The only thing, at the end of the day, to take home from this report is that the current drug laws are not working well. This is because the prisons, with a few pioneering exceptions, are not working well. Imprisonment of drug users is certain to turn a percentage of them into more serious dealers, and the rest of them into more serious users and people who will find subsequent legal employment more difficult.

So there are things to be changed, and the Commision's report has some merit, but even when explaning his report Professor King uses language inaccurately and incompetently. He does himself and his cause no favours. The paragraphs you have just read, on the other hand, are FACT.

Drug laws 'need major overhaul'
Drug laws in Britain are expected to be criticised as being "not fit for purpose", according to a major report.

An investigation by the RSA says illicit substances can be "harmless", while drinking and smoking can cause as many problems.

It says the law has been "driven by moral panic", and suggests policy-making should be left to drug teams and local authorities.

The Home Office says it does not accept all of the report's recommendations.

Level of crime

Anthony King, professor of government at Essex University, who chaired the Commission on Illegal Drugs, said the "great majority" of drug users did not harm themselves or others.

"Current policy is broke and needs to be fixed," he added.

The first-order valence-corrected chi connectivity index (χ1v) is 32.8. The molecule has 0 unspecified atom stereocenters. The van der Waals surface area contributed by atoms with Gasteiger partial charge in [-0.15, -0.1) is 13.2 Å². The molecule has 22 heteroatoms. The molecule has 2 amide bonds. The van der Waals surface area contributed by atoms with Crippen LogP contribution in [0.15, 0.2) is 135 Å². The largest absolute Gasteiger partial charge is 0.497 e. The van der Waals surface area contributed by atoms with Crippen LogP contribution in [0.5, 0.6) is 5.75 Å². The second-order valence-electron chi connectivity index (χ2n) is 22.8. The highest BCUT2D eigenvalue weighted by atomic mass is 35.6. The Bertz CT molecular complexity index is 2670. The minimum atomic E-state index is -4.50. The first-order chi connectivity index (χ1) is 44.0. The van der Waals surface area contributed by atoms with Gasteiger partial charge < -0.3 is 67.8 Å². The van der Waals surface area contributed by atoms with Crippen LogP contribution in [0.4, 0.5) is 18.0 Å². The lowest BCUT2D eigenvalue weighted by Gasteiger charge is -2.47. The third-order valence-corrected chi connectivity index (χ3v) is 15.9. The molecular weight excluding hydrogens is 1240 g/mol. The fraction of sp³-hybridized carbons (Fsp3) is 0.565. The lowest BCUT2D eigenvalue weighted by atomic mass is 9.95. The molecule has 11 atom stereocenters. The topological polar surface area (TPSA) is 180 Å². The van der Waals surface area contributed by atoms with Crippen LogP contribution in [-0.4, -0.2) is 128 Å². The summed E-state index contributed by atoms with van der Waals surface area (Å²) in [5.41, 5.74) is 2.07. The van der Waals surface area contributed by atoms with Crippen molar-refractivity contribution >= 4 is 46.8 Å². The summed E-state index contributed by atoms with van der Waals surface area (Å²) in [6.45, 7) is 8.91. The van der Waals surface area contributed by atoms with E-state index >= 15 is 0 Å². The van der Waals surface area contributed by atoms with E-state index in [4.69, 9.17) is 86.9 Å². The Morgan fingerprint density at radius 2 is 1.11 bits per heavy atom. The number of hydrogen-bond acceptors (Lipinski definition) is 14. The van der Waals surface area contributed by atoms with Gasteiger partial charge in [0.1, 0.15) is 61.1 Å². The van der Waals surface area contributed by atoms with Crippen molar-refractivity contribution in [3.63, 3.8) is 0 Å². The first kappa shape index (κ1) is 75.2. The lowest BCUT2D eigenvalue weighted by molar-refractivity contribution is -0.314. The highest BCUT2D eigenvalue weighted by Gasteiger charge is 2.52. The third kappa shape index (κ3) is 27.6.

The RSA's panel recommends scrapping the Misuse of Drugs Act and replacing it with a broader Misuse of Substances Act, and replacing the existing ABC classification system with an "index of harms".

Panel members included Deputy Assistant Commissioner John Yates of the Metropolitan Police.

A majority of people who use drugs are able to use them without harming themselves or others
RSA report

This would extend the definition of drugs to include alcohol and tobacco - as well as illegal substances, which the report says have been "demonised".

The report, entitled Illegal Drugs, Communities and Public Policy, also calls for so-called "shooting galleries" to be introduced where users can inject drugs as well as wider access to prescription heroin.

It says policy should be about reducing harm and pursuing the criminal gangs behind the drugs trade rather than the level of crime.

If drug taking does not harm anyone, then criminal sanctions should not be applied, the report continues.

'Harmless use'

The report says: "The evidence suggests that a majority of people who use drugs are able to use them without harming themselves or others.